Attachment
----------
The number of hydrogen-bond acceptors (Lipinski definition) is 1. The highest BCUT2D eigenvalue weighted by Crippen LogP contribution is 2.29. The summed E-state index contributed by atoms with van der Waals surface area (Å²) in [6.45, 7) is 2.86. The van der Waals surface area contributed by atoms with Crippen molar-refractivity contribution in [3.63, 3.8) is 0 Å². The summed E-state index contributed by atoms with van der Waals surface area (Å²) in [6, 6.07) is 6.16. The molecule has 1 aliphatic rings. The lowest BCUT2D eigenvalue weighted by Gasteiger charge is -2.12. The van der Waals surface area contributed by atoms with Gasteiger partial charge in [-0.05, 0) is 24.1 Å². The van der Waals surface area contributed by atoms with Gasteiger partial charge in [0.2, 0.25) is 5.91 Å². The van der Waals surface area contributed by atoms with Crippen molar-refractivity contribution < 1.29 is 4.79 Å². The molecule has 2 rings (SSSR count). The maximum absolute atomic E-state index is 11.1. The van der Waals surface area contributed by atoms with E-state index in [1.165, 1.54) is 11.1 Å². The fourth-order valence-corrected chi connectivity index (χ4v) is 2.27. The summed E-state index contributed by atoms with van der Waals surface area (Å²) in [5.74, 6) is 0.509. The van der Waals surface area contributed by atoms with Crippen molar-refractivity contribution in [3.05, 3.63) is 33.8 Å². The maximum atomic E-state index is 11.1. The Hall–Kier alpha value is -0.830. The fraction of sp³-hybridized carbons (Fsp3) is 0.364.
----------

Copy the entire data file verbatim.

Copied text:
The number of hydrogen-bond acceptors (Lipinski definition) is 1. The highest BCUT2D eigenvalue weighted by Crippen LogP contribution is 2.29. The summed E-state index contributed by atoms with van der Waals surface area (Å²) in [6.45, 7) is 2.86. The van der Waals surface area contributed by atoms with Crippen molar-refractivity contribution in [3.63, 3.8) is 0 Å². The summed E-state index contributed by atoms with van der Waals surface area (Å²) in [6, 6.07) is 6.16. The molecule has 1 aliphatic rings. The lowest BCUT2D eigenvalue weighted by Gasteiger charge is -2.12. The van der Waals surface area contributed by atoms with Gasteiger partial charge in [-0.05, 0) is 24.1 Å². The van der Waals surface area contributed by atoms with Gasteiger partial charge in [0.2, 0.25) is 5.91 Å². The van der Waals surface area contributed by atoms with Crippen molar-refractivity contribution < 1.29 is 4.79 Å². The molecule has 2 rings (SSSR count). The maximum absolute atomic E-state index is 11.1. The van der Waals surface area contributed by atoms with E-state index in [1.165, 1.54) is 11.1 Å². The fourth-order valence-corrected chi connectivity index (χ4v) is 2.27. The summed E-state index contributed by atoms with van der Waals surface area (Å²) in [5.74, 6) is 0.509. The van der Waals surface area contributed by atoms with Crippen molar-refractivity contribution in [3.05, 3.63) is 33.8 Å². The maximum atomic E-state index is 11.1. The Hall–Kier alpha value is -0.830. The fraction of sp³-hybridized carbons (Fsp3) is 0.364.